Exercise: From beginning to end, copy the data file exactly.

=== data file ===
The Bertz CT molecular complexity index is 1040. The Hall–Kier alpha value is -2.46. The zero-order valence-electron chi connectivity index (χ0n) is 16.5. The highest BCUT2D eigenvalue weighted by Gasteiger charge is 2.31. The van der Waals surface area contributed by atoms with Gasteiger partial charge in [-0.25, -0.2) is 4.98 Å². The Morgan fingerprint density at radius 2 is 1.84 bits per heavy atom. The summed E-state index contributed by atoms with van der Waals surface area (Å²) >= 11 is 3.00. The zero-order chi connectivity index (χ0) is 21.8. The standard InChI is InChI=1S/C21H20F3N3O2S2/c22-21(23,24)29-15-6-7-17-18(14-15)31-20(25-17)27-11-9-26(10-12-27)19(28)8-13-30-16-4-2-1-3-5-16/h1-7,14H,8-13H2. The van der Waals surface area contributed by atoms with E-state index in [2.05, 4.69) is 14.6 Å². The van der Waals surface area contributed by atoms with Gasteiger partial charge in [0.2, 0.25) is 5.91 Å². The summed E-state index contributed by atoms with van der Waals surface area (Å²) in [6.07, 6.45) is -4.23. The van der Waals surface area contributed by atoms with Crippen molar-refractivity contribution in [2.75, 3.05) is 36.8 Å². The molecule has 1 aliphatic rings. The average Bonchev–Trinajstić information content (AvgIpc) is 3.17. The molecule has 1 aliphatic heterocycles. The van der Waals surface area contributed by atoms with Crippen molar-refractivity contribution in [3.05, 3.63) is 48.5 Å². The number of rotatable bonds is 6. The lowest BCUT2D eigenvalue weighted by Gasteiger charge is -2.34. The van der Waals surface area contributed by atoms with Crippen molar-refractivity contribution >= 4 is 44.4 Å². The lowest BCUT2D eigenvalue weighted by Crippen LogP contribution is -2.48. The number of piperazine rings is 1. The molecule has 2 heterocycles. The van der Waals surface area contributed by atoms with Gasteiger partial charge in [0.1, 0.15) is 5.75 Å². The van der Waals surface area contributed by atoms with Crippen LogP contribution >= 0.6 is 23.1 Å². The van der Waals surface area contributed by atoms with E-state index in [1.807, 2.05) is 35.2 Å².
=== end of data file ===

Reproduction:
The Bertz CT molecular complexity index is 1040. The Hall–Kier alpha value is -2.46. The zero-order valence-electron chi connectivity index (χ0n) is 16.5. The highest BCUT2D eigenvalue weighted by Gasteiger charge is 2.31. The van der Waals surface area contributed by atoms with Gasteiger partial charge in [-0.25, -0.2) is 4.98 Å². The Morgan fingerprint density at radius 2 is 1.84 bits per heavy atom. The summed E-state index contributed by atoms with van der Waals surface area (Å²) >= 11 is 3.00. The zero-order chi connectivity index (χ0) is 21.8. The standard InChI is InChI=1S/C21H20F3N3O2S2/c22-21(23,24)29-15-6-7-17-18(14-15)31-20(25-17)27-11-9-26(10-12-27)19(28)8-13-30-16-4-2-1-3-5-16/h1-7,14H,8-13H2. The van der Waals surface area contributed by atoms with E-state index in [2.05, 4.69) is 14.6 Å². The van der Waals surface area contributed by atoms with Gasteiger partial charge in [0.2, 0.25) is 5.91 Å². The summed E-state index contributed by atoms with van der Waals surface area (Å²) in [6.07, 6.45) is -4.23. The van der Waals surface area contributed by atoms with Crippen molar-refractivity contribution in [2.75, 3.05) is 36.8 Å². The molecule has 1 aliphatic rings. The average Bonchev–Trinajstić information content (AvgIpc) is 3.17. The molecule has 1 aliphatic heterocycles. The van der Waals surface area contributed by atoms with Crippen molar-refractivity contribution in [3.05, 3.63) is 48.5 Å². The number of rotatable bonds is 6. The lowest BCUT2D eigenvalue weighted by Gasteiger charge is -2.34. The van der Waals surface area contributed by atoms with Crippen molar-refractivity contribution >= 4 is 44.4 Å². The lowest BCUT2D eigenvalue weighted by Crippen LogP contribution is -2.48. The number of piperazine rings is 1. The molecule has 2 heterocycles. The van der Waals surface area contributed by atoms with Gasteiger partial charge in [0.1, 0.15) is 5.75 Å². The van der Waals surface area contributed by atoms with Crippen LogP contribution >= 0.6 is 23.1 Å². The van der Waals surface area contributed by atoms with E-state index in [1.807, 2.05) is 35.2 Å².